A different type of coach is emerging in the Lawrence County school system, and school leaders hope coaches in the classroom can make a lasting difference for students.
The school system has seven “instructional coaches” — an offshoot of the “reading coaches” who have been in elementary schools for the past decade. But this year the state allowed the transfer of funding for a new program that is taking the job to a different level with new, ambitious goals, Superintendent Heath Grimes said.
The coaches are in all county schools. Veronica Bayles and Susan Hamilton serve R.A. Hubbard and Hazlewood. Jennifer Hogeland works with East Lawrence Elementary, ELMS and ELHS. Bridget Johnson works in Moulton Elementary, Moulton Middle and LCHS. Taffy Pierce and Teresa Rutherford serve Mount Hope, Hatton Elementary and HHS, and Renee Stephenson works at Speake and assists with Moulton Middle and LCHS.
“Reading coaches have been in our system for the last 10 years,” Grimes said. “The instructional coach idea has been floated for some time, but systems such as ours couldn’t necessarily afford extra positions. This year the Alabama State Department of Education saw the importance of the coaches, realized the reading coaches had done almost all they could do in just K-3 classrooms, gave us the flexibility to move the funds to K-12 and encouraged us to do so.”
The initiative is aimed at upper-grade levels and is designed to encourage teachers to use the most innovative strategic teaching methods available. The theory of moving to upper grades hinges on the fact that elementary teachers already are trained to teach those methods.
Grimes said strategic teaching engages students, not the teacher, in talking, listening, writing, investigating and reading.
“Lessons are broken down into before the lesson, during and afterward,” he said. “Students should be engaged in a variety of activities in each segment of the lesson.”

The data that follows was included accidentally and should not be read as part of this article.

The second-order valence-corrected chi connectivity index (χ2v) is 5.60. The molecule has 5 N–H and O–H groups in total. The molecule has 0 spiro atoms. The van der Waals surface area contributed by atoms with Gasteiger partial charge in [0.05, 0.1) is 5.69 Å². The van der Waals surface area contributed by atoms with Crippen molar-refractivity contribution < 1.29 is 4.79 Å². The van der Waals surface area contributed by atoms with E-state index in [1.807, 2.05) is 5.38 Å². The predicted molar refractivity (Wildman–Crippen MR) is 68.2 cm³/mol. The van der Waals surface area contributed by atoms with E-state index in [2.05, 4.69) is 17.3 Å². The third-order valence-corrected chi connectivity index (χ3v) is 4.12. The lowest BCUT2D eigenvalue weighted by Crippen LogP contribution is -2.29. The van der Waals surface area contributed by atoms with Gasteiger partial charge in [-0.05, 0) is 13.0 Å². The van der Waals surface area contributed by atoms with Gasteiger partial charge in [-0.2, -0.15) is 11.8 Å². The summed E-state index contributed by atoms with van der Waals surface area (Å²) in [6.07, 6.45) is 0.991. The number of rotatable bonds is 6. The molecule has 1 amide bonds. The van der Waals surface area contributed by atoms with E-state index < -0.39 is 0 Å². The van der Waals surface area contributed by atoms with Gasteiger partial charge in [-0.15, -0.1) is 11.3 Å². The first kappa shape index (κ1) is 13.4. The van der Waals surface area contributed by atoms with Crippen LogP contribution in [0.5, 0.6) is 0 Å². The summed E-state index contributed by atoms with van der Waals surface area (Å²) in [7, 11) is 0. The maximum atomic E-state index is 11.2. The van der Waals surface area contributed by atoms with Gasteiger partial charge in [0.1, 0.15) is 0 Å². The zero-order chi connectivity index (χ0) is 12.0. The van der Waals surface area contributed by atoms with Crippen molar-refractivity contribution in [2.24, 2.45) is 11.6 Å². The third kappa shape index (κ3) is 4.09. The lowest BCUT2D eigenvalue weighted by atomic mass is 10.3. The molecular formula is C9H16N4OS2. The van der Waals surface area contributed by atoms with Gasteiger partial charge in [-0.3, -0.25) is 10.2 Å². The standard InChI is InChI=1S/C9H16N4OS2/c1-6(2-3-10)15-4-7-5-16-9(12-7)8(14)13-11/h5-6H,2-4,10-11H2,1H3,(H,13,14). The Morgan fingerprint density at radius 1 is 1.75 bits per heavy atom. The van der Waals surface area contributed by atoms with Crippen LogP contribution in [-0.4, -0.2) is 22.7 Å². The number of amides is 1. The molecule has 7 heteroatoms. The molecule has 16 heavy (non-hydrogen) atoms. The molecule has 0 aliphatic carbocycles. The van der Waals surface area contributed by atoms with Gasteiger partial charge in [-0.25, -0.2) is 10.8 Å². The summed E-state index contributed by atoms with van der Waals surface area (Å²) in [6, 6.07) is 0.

The entire school system is adjusting to the instructional coach role, especially the first year as the job takes shape. The response from teachers isn’t always happy.
“Anytime you add a new program or change things, there is resistance,” Grimes said. “As great as this move is, it is no different. We must support people through the change and help everyone see the big picture: That this is better for our students.”
The strategic teaching methods are designed to be used in all subject fields and can be integrated into each lesson. Research shows encouraging results when the methods are used with adolescent learners, according to the state Department of Education.
Instructional coaches, much like athletic coaches, encourage teachers and work with them when they run into issues with the new teaching methods. The coaches work in all grade levels. They meet with strategic teaching teams and sit in on faculty meetings.
The coaches have been through a whirlwind of training as the program takes shape in its first year.
“We have been presented a lot of information this fall, but it’s all been very educational and exciting,” said Johnson, who moved into the coaching job from a first-grade classroom after 11 years of elementary teaching. “The strategic teaching methods are something we are all passionate about, and there’s no doubt in the long term they will make a difference for our students.”
Johnson said she has enjoyed being in all the schools and working with teachers in all grade
“It is definitely a change from being in a self-contained classroom,” she said. “But it’s fun because each day brings a new opportunity to encourage or help a fellow teacher and work toward our bigger goal of improving the way we teach our students.”
Grimes said the instructional coach is going to be a “very important tool for improved instruction.”
“We must continue to train the coaches and principals in order for them to understand how an instructional partnership works,” Grimes said.
He hopes the system will be chosen by the ALDSE Alabama Best Practices Center’s Instructional Partners Program.
“That will bring excellent research-based support to our system,” he said.